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Could Atlantic City and Camden Still Return to the Atlantic League?

Atlantic City Steve Maciejewski via Flickr

Could the New Jersey waterfront make a return to baseball on both sides of the state? It still seem like a possibility that one or both of the Atlantic City and Camden markets, could be reestablished by the 2018 season.

An original team that launched the Atlantic League, both the Surf and the AL began in 1998. That year, the Surf won the league’s first Championship Series over the Bridgeport Bluefish, three games to one. The Surf made it to the post-season four times in five years (2002 and 2004–06) but were eliminated in the first round each time. Unfortunately Atlantic City, which once boasted former Phillies reliever Mitch Williams as a player/manager, left the Atlantic League after the 2006 season for the Can-Am league and folded after the 2008 season.

“The Sandcastle,” or “Bernie Robbins Stadium” as it was later known, was in poor shape when the Surf were playing in it. Since then little has changed and the ballpark, due to both neglect and vandalism, has fallen into a further state of serious disrepair.

On the banks of the Delaware River, having finished celebrating their 15th anniversary the Riversharks folded at the end of the 2015 season after seemingly endless years of various financial problems at Campbell’s Field.

That the league would consider returning to either market, let alone both, probably comes as a surprise to many.

“I’ve been on the phone with Atlantic City and made a lot of visits, and made visits this summer to CCIA representatives and spoken to lawyers in Camden to try to figure out what they want to do down there. I’ve made visits, and there is interest, but it’s definitely not for [the 2017season]. There’s interest in one or both.” said Atlantic League CEO and founder Frank Boulton in an interview with mycentraljersey.com last October.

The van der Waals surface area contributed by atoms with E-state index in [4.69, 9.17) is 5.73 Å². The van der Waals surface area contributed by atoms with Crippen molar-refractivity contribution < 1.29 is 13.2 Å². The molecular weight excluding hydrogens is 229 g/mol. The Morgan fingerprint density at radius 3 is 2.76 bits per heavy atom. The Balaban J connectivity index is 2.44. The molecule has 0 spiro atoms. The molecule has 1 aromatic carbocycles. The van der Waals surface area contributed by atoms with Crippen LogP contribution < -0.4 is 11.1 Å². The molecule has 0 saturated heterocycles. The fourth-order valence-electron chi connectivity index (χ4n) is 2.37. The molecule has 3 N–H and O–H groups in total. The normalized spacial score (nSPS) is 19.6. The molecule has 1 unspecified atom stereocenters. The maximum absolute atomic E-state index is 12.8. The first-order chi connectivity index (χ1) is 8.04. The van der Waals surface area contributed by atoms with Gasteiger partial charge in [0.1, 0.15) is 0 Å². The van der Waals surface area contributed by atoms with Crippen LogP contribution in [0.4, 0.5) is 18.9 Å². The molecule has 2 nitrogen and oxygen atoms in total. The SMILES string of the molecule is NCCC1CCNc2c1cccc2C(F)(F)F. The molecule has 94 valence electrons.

Atlantic City

In Atlantic City, a new roof was installed at the stadium and some of the skyboxes had since been renovated, according to Boulton. Despite that, however, there is still a great deal of work remaining. Offices and locker rooms would have to be re-done, and suites would have to be virtually rebuilt. The biggest (and most expensive) hurdles are the scoreboards and stadium lights.

As for Campbell’s Field…

Camden Atlantic City Campbell's Field

It continues to host exhibition games as well as act as the home field for the neighboring Rutgers University baseball team. Interest has been expressed by the MLB as a possible site for a class A or short season minor league team, but that option seem to have hit a roadblock due to territory rights of the Phillies.

Why would the Atlantic League possibly return to two markets that have, for all intents and purposes, failed in the past?

For starters, most of the reasons both of the teams folded had little to do directly with fan interest. Both the Surf and Riversharks had leases with their ballparks that ended up being difficult to navigate. Both franchises also suffered from deep rooted problems stemming from both Atlantic City and Camden’s government. Plainly put, both cities have been so questionably run, it’s made both teams sustainability, at best, extremely difficult.

If a potential franchise can walk into a renovated facility with a fair lease, problems both markets suffered from in the past, then that team is set up pretty well to succeed. Right now, it’s an interesting time that could still represent a lot of opportunity that coming out of dynamic situations in both Camden and Atlantic City.

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